The ABC's of Homeschooling your Neurodiverse Child During the COVID-19 Crisis
Look, let’s just be real for a moment.
COVID-19 is wreaking havoc on lives all over the nation. No, COVID-19 is wreaking havoc on lives all over the world.
For most of us, life is radically different than it was a week ago. Schools have closed, groceries are in short supply, and many are facing the loss of income or trying to figure out how to work from home (after suddenly becoming the sole person responsible for their child’s education).
That’s a lot.
So what do you do?
There’s a LOT of information out there on the internet. News outlets, social media, even blog posts….everyone has something to say. The noise can be deafening. The anxiety it brings can be debilitating.
How do you filter out the good information from the bad? How do you decide what to listen to and what to ignore?
Though we don’t have all the answers, we hope to help you when it comes to figuring out the nuts and bolts of beginning to school your child at home.
When it comes to your child’s education, you must remember that their needs differ from that of mainstream society. You know this. You know your child better than anyone else.
So much advice is being given and it can be confusing to try to navigate through and figure out what’s what.
Some are recommending parents adhere to strict schedules from day one ensuring their kids don’t miss even one day of formal instruction.
And others are telling parents to throw any idea of a schedule out the window and just enjoy having their children home.
So what is the answer?
Well, that depends on your child’s temperament and your family’s situation.
Striking a balance
Finding a solid middle ground is the best thing you can do here. That’s not going to look the same for everyone.
One thing we CAN tell you is this. Swinging to one extreme or the other is probably not the right choice. Extreme rigidity or extreme fluidity - either of these is likely going to impact your ADHD/SPD/anxiety/etc. child in a negative way.
There’s a lot of panic happening. And rightly so. This is a scary time for all of us.
Because of that, it’s easy to attempt to control what we can and overcompensate with a strict schedule, knowing that if nothing else, academics are covered.
It’s also easy to throw our hands up and say, “The sky is falling!” and let all semblance of normalcy fall by the wayside.
Don’t. Just don’t.
Trying to stick to an impossible schedule is going to do nothing but bring added stress to an already difficult situation.
And being a little too laissez-faire about the whole thing - too much screen-time, too much junk food, not enough sleep - is going to result in an amped-up child and a frazzled mama.
Stability and consistency are key. Give your day a simple framework built to meet your family’s basic needs. Plan around the important things such as family togetherness, plenty of rest, time outdoors, and balanced meals. The rest will come.
You and your family will find a new normal. You will get through this.
While it’s crucial to prioritize healthy habits during this time of heightened stress, it should be noted that learning doesn’t have to get tossed out the window.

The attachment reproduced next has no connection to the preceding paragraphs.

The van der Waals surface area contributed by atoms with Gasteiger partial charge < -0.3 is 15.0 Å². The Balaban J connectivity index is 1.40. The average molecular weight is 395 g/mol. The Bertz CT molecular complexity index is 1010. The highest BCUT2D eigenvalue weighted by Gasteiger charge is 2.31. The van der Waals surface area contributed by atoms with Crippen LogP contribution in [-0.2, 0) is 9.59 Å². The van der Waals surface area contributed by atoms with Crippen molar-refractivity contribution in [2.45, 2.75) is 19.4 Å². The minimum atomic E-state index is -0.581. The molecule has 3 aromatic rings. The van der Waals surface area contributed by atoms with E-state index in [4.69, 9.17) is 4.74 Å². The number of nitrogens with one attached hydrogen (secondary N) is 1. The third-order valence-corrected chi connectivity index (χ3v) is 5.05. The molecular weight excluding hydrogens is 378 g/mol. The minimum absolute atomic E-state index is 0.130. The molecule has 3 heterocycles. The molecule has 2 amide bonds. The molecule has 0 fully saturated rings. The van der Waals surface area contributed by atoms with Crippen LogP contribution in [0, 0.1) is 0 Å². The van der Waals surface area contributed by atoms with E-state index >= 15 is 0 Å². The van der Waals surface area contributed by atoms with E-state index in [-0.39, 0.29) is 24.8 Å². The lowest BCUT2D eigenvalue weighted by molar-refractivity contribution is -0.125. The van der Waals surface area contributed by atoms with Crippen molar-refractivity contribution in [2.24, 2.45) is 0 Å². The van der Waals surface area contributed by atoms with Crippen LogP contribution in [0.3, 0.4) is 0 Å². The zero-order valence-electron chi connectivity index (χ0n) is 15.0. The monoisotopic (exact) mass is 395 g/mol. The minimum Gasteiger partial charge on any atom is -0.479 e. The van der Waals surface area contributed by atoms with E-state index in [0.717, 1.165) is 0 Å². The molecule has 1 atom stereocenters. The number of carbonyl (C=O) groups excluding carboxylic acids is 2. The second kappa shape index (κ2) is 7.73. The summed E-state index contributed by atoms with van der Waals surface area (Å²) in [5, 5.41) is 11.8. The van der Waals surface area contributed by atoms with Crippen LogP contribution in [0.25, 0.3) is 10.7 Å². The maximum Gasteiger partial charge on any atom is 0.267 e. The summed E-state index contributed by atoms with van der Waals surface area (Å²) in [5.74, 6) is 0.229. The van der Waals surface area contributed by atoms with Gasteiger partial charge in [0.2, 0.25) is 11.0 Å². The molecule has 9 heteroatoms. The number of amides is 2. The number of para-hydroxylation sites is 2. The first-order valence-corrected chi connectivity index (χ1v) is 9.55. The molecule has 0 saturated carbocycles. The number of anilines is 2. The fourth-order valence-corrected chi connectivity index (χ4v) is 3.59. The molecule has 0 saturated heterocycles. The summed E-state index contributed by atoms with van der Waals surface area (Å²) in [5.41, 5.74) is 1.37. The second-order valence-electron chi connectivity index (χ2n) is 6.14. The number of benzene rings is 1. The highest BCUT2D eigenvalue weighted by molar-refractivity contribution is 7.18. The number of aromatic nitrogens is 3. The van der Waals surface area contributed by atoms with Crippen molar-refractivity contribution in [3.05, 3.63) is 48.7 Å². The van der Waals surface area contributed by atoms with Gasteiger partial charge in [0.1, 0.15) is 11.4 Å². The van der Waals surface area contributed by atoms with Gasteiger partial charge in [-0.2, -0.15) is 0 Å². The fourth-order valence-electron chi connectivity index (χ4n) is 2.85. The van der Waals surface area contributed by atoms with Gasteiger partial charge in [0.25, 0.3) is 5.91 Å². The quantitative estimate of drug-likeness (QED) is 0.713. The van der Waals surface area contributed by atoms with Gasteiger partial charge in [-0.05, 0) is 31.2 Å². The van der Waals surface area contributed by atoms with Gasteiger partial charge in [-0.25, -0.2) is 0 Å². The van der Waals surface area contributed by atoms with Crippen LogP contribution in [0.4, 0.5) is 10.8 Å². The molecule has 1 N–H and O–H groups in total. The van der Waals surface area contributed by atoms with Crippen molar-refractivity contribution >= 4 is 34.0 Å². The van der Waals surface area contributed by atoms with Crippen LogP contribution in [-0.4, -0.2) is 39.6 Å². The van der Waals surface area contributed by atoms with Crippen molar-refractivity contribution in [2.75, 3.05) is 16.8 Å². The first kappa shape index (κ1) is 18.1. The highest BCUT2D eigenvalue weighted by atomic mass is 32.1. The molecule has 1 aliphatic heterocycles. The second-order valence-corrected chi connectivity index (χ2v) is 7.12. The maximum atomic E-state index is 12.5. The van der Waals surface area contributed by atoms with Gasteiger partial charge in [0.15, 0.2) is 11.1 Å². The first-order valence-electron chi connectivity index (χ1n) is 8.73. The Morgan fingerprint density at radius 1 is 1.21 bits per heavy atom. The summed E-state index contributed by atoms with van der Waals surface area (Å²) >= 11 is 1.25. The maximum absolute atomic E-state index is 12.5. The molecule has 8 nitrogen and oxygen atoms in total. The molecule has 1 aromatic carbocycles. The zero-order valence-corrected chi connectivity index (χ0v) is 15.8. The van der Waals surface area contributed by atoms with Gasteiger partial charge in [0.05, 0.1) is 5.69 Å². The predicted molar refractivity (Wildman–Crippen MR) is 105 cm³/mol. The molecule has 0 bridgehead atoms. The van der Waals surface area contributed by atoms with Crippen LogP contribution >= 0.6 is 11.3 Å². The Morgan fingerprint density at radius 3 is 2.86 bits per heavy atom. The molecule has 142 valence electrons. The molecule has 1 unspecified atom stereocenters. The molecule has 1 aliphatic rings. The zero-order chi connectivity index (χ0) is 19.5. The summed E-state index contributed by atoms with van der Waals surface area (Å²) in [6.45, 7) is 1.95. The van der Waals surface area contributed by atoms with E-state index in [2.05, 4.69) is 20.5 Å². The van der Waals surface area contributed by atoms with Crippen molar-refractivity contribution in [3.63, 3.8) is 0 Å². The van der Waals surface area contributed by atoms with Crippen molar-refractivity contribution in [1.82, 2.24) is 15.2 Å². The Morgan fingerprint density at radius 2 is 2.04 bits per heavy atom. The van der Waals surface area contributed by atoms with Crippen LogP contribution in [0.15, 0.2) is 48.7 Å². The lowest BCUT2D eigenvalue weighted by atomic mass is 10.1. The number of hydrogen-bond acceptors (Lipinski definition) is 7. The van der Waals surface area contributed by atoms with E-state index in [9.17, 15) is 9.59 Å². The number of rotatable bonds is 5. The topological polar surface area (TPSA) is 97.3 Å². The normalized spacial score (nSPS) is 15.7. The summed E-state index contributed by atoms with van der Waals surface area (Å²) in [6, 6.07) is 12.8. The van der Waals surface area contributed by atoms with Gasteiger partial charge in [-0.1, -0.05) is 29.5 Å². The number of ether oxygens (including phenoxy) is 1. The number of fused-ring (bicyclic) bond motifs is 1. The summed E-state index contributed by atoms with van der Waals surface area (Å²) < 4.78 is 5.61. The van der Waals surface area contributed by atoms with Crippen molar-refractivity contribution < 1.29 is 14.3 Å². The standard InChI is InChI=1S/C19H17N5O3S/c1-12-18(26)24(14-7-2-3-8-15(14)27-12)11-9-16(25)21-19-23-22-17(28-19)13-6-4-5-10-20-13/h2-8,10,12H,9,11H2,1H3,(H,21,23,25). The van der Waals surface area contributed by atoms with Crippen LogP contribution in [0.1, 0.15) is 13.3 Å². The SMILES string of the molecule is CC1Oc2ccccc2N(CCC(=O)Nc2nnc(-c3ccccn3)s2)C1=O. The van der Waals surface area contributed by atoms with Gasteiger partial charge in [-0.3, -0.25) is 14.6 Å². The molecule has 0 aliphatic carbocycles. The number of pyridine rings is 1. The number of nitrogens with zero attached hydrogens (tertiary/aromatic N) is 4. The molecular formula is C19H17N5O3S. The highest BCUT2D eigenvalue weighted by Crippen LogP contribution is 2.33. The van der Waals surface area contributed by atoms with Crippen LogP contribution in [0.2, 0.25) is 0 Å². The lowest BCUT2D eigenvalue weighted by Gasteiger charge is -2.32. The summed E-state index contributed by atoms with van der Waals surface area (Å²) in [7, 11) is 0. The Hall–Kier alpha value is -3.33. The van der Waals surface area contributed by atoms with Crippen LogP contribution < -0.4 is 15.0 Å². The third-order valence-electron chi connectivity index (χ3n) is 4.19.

School time can be as simple as playing Monopoly, baking together, snuggling up on the couch with a good book, or taking a nature walk in your own backyard.
A more detailed routine could look something like this.
Example Routine 1 for Younger Children
8am - wake up, eat breakfast, get dressed, morning chores
10am - educational activity/play-based learning (i.e. plant a garden, DIY playdough, board game)
12pm - lunch
1pm - quiet time (i.e. independent reading, listen to audiobook/draw)
3pm - educational activity/play-based learning (i.e. online math game, baking cookies, outdoor play)
5pm - dinner, cleanup, family time
7pm - bath/books/bed by 8pm
Example Routine 2 for Older Children
7am - wake up, eat breakfast
8am - get dressed, morning chores
9am - outdoor play
11am - lunch
12pm - e-learning (i.e. online math game, listen to a history podcast, PBS Kids episode)
1pm - hands-on learning (i.e. arts and crafts, DIY kitchen science, backyard bird watching)
2pm - independent reading time
3pm - free time
5pm - dinner
6pm - family time (i.e. watch a movie together, game night, play catch in the front yard)
8pm - bath/books/bed by 9pm
These are just examples, but you can take the ideas given here and create something that works for your family.
The key is to offer a little bit of structure with a lot of flexibility.
Because it’s necessary to be at home in order to prevent the spread of this virus, there are many online resources to help round out your child’s learning experience. We’ve put together a short list, but a quick search on Google will net you plenty more.
- Scholastic Learn At Home
- Mystery Science
- Discovery Virtual Field Trips
- Khan Academy
*Disclaimer: At the time of publication, all of these resources are free to families educating their children at home. Price is subject to change.
Stay tuned for more
This is a rapidly changing situation and we want to assure you that we are here and we are on top of it. We’ll continue to bring you up-to-date resources in the coming days, so keep checking back!
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Also in Ivy Wild Kids Blog
Having now entered a national state of emergency, it is no longer a matter of if, but when your child's school will be closed. Count your blessings if by some rare chance your town isn't negatively effected. In the meantime, get prepared and remember that you can only control so much.